Jewels of Ancient and Modern Cuisine

The beloved apricot, one of the golden jewels of agriculture since ancient times, remains a treasured fruit in our modern era. Since the season for this fresh fruit is fleeting, most apricots are dried or canned to provide maximum availability. Historians have differing opinions about the origin of this delicious stone fruit, but many believe that it was first cultivated in Armenia.

Grilled Apricots with Pistachios and Dark Chocolate

(Serves 4)

A great way to celebrate apricot season is to grill the fresh fruit. Be sure to select firm, but ripe apricots for the best taste and presentation. Later, you can experiment with peaches, apples, and pears.


4 firm, ripe, fresh apricots, cut in half

Canola oil (or other vegetable oil with a neutral flavor, just enough to brush fruit)

16–32 dark semi-sweet chocolate chips (or 4 tablespoons of shaved dark chocolate)

2–3 tablespoons honey

2 tablespoons pistachios, chopped


Preheat grill to direct high heat (450–500 °F). Brush both sides of the apricots with a thin coat of oil.

Place the apricots cut side down on the grill for 1 1/2 minutes, and then carefully flip so that the cut side faces up.

Grill for 1 more minute, and then add 2–4 chocolate chips to each cavity (depending on the size of the apricot halves and how many chips fit inside). Grill for another minute until the chocolate softens and turns glossy. (The chips will hold their shape.)

Carefully remove the fruit from the grill and place on a small serving platter. Drizzle the apricots with honey to taste, sprinkle with pistachios, and serve immediately.

Apricot Energy Smoothie

(Serves 2)

Almost everyone likes fruit smoothies because they taste so good. Boost your energy with an apricot smoothie, and enjoy its subtle flavor.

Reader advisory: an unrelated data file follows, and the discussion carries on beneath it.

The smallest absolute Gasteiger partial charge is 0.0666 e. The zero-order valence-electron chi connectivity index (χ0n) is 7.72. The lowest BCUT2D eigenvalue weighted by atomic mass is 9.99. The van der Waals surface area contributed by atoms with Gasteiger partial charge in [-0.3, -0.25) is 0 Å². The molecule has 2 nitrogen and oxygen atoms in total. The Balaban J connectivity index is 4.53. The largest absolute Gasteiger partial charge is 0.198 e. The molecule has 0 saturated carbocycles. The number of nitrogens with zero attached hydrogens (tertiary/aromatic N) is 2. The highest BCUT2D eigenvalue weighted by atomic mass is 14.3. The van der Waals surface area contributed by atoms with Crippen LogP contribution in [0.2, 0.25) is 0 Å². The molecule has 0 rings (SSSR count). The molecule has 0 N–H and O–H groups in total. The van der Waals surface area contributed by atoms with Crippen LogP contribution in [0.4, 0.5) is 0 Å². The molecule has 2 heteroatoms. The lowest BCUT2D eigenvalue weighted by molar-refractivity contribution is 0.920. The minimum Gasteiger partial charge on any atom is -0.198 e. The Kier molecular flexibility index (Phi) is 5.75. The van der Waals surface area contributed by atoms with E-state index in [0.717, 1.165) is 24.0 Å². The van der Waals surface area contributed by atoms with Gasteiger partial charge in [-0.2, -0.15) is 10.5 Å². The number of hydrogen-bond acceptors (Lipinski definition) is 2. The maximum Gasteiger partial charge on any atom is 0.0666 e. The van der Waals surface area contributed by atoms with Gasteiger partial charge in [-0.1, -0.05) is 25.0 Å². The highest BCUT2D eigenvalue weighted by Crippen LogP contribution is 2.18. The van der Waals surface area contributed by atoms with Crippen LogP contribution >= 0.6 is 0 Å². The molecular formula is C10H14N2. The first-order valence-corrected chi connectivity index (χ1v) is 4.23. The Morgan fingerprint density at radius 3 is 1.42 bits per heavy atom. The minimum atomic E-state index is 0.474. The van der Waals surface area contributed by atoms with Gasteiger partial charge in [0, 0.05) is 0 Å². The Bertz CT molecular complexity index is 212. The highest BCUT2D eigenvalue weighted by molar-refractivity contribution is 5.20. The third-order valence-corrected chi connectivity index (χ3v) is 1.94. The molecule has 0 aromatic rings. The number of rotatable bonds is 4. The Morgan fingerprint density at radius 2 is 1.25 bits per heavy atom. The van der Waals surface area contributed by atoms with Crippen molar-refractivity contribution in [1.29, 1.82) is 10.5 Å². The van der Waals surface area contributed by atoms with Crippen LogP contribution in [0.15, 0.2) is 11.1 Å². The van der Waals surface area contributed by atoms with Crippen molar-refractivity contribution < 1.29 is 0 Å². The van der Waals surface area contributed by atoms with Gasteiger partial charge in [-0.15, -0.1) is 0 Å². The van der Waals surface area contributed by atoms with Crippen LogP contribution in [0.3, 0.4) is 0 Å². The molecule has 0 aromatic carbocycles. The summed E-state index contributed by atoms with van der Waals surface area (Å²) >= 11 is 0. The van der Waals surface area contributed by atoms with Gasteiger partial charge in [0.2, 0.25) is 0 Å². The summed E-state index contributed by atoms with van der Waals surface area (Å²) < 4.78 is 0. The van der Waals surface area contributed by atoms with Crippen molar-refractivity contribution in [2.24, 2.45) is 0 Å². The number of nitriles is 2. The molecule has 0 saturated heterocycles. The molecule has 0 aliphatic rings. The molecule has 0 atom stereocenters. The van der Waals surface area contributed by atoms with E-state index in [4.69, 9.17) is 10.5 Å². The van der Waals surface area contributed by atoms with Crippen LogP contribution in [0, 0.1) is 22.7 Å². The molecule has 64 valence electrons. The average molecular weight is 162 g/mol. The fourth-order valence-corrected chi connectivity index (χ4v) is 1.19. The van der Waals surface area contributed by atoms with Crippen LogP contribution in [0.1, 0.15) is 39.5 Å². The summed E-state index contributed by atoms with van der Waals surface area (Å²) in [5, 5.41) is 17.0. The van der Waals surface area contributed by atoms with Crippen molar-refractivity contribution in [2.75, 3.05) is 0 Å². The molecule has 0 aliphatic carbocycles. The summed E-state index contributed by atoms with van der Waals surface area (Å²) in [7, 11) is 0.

1/2 cup liquid (such as almond milk, soy milk, or coconut water; not fruit juice)

1 banana, sliced

1 15-ounce can of apricots, drained and rinsed

1/3 cup plain yogurt

6 ice cubes


Place all ingredients in a blender, and blend until smooth.

Pour into pretty glasses and serve.

Heritage Apricot Spread

(Yields 3 cups)

Brighten your breakfast with this delicious apricot spread on toast or English muffins.


1 1/2 cups dried apricots

3/4 cup apple juice

1/2 cup water

3 tablespoons honey

2 3-inch pieces of lemon peel

1/8 teaspoon salt


Bring apricots, apple juice, water, honey, lemon peel, and salt to a boil in a small heavy saucepan over medium-high heat. Stir until honey has dissolved.

Reduce heat and simmer, partially covered, until the liquid has reduced and become syrupy and the apricots have become very soft (about 15 minutes if you’re using California apricots or 45 minutes for Turkish apricots). If the liquid has been absorbed and the apricots are not yet soft, add 1/4 cup of water and continue cooking.

Remove from heat. Discard the lemon peel. Let cool for about 45 minutes, stirring occasionally.

Puree the mixture in a food processor until the consistency is very smooth. (If needed, add a little water to achieve a spreadable consistency.)

Serve at room temperature or chilled.

Apricot Quinoa Salad

(Serves 4–6)

Surprise your guests with this “fancy restaurant” menu item. The unexpected combination of sugar snap peas, apricots, and fresh herbs makes a delicious and memorable salad.


For the salad:

3 cups of cooked quinoa, cooled

3 tablespoons fresh cilantro or parsley, chopped

1 tablespoon fresh mint, chopped

1/4 cup feta cheese

1/4 cup sliced almonds

1 cup sugar snap peas, sliced diagonally into half-inch pieces

3–4 apricots, sliced (if using canned apricots, use 6–8 halves)

For the salad dressing:

3 apricots, sliced (if using canned apricots, use 6 halves)

1/3 cup olive oil

2 tablespoons orange juice

1 tablespoon honey

1/4 teaspoon salt


Put all of the ingredients for the salad dressing in a food processor or blender, and blend until smooth.

Prepare the quinoa according to package instructions. When cooled, fluff with a fork.

Gently mix the fresh herbs, feta cheese, almonds, sugar snap peas, and apricots with the quinoa. Reserve a little of the fresh herbs, feta cheese, and apricots to garnish the top of the salad.

Toss with 1/4 cup of the salad dressing.

Garnish with reserved fresh herbs, feta cheese, and apricot slices.

Refrigerate and serve cold.

Just before serving, drizzle the remaining salad dressing over the top.

Nancy Kyte
Recently retired, Nancy Kyte served for 10 years as the marketing director of the Office of Adventist Mission at the Seventh-day Adventist Church world headquarters.